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Mar. 03, 2014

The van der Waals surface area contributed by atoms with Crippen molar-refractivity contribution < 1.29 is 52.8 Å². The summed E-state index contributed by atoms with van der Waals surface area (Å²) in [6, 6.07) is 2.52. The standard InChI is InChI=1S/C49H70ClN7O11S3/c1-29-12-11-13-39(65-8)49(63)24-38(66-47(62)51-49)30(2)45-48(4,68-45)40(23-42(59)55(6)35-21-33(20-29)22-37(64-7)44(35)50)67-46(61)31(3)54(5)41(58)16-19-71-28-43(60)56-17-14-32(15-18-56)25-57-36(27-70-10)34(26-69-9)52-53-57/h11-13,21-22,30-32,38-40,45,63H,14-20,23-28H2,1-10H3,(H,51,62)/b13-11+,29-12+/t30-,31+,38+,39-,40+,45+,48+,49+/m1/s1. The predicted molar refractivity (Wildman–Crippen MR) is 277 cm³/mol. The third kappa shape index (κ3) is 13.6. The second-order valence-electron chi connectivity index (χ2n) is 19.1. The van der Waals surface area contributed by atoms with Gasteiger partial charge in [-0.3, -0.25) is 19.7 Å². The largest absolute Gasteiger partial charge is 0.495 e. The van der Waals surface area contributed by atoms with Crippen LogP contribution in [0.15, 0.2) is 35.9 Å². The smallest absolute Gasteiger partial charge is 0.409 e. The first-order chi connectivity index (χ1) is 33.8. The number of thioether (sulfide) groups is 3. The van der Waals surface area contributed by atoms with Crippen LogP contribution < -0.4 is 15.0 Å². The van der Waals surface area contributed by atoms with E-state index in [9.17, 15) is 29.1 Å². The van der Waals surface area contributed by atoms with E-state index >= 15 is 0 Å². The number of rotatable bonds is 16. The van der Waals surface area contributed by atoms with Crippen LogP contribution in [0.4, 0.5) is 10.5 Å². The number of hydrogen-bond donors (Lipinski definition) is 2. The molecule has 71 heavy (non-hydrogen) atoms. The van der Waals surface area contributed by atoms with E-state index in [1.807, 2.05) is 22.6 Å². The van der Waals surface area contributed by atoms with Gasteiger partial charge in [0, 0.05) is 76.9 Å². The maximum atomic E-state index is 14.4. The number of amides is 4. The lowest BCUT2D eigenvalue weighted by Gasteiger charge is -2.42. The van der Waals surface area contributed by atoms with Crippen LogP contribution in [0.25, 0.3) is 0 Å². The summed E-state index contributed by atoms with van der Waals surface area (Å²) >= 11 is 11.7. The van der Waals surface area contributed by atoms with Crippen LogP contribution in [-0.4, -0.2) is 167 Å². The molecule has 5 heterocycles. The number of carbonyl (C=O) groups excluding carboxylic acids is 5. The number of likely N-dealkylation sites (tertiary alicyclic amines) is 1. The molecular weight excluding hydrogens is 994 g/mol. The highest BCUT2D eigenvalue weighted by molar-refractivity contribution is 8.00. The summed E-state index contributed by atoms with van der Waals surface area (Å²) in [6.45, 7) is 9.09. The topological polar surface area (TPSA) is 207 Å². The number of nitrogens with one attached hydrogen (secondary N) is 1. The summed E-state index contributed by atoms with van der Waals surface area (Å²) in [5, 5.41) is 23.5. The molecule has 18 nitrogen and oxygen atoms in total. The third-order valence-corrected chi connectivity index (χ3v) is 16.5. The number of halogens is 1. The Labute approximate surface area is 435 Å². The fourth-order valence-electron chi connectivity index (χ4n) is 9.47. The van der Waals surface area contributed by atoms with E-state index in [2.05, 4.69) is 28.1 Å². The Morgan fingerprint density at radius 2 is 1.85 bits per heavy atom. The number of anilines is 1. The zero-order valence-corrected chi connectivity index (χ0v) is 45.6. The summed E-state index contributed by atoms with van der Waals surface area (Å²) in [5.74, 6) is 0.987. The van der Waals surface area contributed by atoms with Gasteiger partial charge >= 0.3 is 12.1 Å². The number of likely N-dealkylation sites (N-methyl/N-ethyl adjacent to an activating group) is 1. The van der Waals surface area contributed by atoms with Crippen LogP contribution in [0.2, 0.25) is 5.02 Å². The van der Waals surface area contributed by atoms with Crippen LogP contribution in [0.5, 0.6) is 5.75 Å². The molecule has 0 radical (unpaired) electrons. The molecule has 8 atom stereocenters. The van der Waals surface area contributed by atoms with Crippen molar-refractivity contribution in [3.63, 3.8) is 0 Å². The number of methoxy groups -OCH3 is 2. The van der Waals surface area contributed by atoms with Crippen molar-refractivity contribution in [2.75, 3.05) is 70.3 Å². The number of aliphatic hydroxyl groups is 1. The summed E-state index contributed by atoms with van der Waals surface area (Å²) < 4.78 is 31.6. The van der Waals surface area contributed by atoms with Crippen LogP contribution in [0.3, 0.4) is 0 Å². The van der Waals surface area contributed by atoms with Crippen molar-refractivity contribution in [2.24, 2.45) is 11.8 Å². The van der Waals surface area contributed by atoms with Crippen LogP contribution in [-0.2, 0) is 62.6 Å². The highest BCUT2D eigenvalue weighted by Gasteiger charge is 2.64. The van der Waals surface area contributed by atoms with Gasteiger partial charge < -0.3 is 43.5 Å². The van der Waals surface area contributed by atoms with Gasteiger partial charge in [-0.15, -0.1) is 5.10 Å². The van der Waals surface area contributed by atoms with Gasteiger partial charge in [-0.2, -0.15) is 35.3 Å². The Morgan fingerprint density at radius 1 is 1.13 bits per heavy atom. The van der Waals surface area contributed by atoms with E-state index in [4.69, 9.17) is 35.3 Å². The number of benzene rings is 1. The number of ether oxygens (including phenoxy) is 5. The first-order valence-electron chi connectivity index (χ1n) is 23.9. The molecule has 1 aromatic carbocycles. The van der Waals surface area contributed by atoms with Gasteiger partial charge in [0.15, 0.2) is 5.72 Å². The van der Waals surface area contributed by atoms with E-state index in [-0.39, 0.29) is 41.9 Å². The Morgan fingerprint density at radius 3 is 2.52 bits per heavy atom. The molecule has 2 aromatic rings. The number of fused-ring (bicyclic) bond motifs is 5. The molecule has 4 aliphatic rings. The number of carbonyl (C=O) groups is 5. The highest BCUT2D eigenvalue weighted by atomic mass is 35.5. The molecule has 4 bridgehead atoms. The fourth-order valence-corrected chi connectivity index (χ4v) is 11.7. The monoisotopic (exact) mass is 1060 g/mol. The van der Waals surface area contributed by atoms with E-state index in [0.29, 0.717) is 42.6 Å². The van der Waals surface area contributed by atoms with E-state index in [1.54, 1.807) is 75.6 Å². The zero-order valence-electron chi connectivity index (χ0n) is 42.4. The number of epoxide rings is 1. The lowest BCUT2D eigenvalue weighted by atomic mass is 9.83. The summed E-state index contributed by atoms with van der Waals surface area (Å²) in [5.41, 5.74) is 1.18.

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TRADING PLACES 126 THE JOURNAL OF COMMERCE www.joc.com MARCH 3.2014 Peter Tirschwell HISTORY IN THE MAKING IF THERE'S A theme to this year's TPM Conference, it's that 2014 is the year of the game-changer in internat iona l log ist ics. The changes the industry is grappling with as we cong regate in Long Beach this week are profound and will define the main challenges confronting shippers, carriers, third-party logistics providers and others possibly for years. This is no ordinary year. The theme of congestion issues at U.S. seaports, which is certain to dominate discussion at TPM, is a game-changer. So is the forma - tion or expansion of the P3, G6 and CKYHE alliances. Lengthy truck queues outside terminals at Los Angeles-Long Beach, New York-New Jersey and Norfolk aren't just headlines on JOC.com that will go away when the next story comes along. Ship - pers complaining about needing four days to retrieve containers after having been unloaded from the ship isn't a one-off experience. These symptoms reveal the newest and perhaps toughest chal- lenge ports are facing in quite some time. The challenge boils down to ships getting bigger, the number of containers being unloaded and loaded within single port calls ris- ing, and several major U.S. terminals not making or unable to make the investment in technology and equip- ment to manage spiking volumes. Add to the mix a void in chas- sis availability at ports such as Los Angeles-Long Beach and New York- New Jersey because a workable model has yet to replace carriers' gradual withdrawal from providing that equipment. Put on top of that the possibility — suggested in strong January numbers — that container volumes are growing faster because of a recovering U.S. economy, and all of a sudden you have radically new and disruptive scenario for U.S. trade flows moving via container. Indeed, the problems we're see- ing today are showing up without a full-fledged U.S. recovery, feeding the ominous sense — not just at the ports but also in rail and trucking — that, due in part to underinvestment in infrastructure and transportation assets, any breakout on the upside will cripple the transportation sys- tem just as it's needed most to grease the wheels of recovery. A hint of this came last fall during Hurricane Sandy. As New York- New Jersey Port Director Richard Larrabee wrote in the JOC Annual Review and Outlook published in January, "It took four weeks to right the havoc that Sandy wrought on the supply chain, because there was not sufficient capacity in the exist- ing rail, truck and barge arteries to accommodate the relatively minor volume of a one-week disruption in the supply chain." At the ports, you can point to any number of problems that have led to today's broken system. Among them are that Los Angeles-Long Beach and New York-New Jersey are land- lord ports with multiple terminals that compete with each other for the business of carriers that will do any- thing and everything to save money. Cost control indeed is carri- ers' overwhelming focus right now across their businesses, includ- ing switching terminals based on a lower rate. Price-cutting among terminals deprives them of the resource to invest in the type of automaton available that could help manage the surge in containers the terminals are seeing. The problems can be f ixed. Europe, for example, isn't seeing these problems. "Solutions can be found because other ports in the world have similar or greater volumes without these kinds of difficulties," said Chris Koch, presi- dent and CEO of the World Shipping Council. "The organizational struc- ture and political dynamics of certain U.S. ports may be unique, but solutions should be able to be found." What we're seeing here is, in a real sense, all part of same story, the same big game-changer. It originates with the container lines, which as an industry are unable to maintain price discipline and for whom the elusive road to prof - its is now entirely and relentlessly through cost-cutting. The big ships pressuring sea- ports are deployed to reduce unit costs for carriers. The alliances are to allow the carriers to deploy only the largest and most cost-efficient ships. The problems stemming from chassis are due to carriers being unable to make chassis profitable. Carriers drive down terminal rates, depriving them of investment, by seeking the lowest-cost terminals. It's like the carrier industry is a black hole sucking everything in. And that's ultimately the real game-changer coming into great focus this year. The race among carriers to be the last standing, the survivors, by driving costs lower than the competition and thus out-surviving them when rates get battered and slowdowns hit the global economy, has entered a new phase. Carriers' drive to reduce costs is accelerating. No one, be it a terminal, port, shipper, NVO or trucker, will be left unaffected. That is a game-changer. JOC Peter Tirschwell is executive vice president/ chief content officer at JOC Group. Contact him at ptirschwell@joc.com and follow him at twitter.com/petertirschwell.

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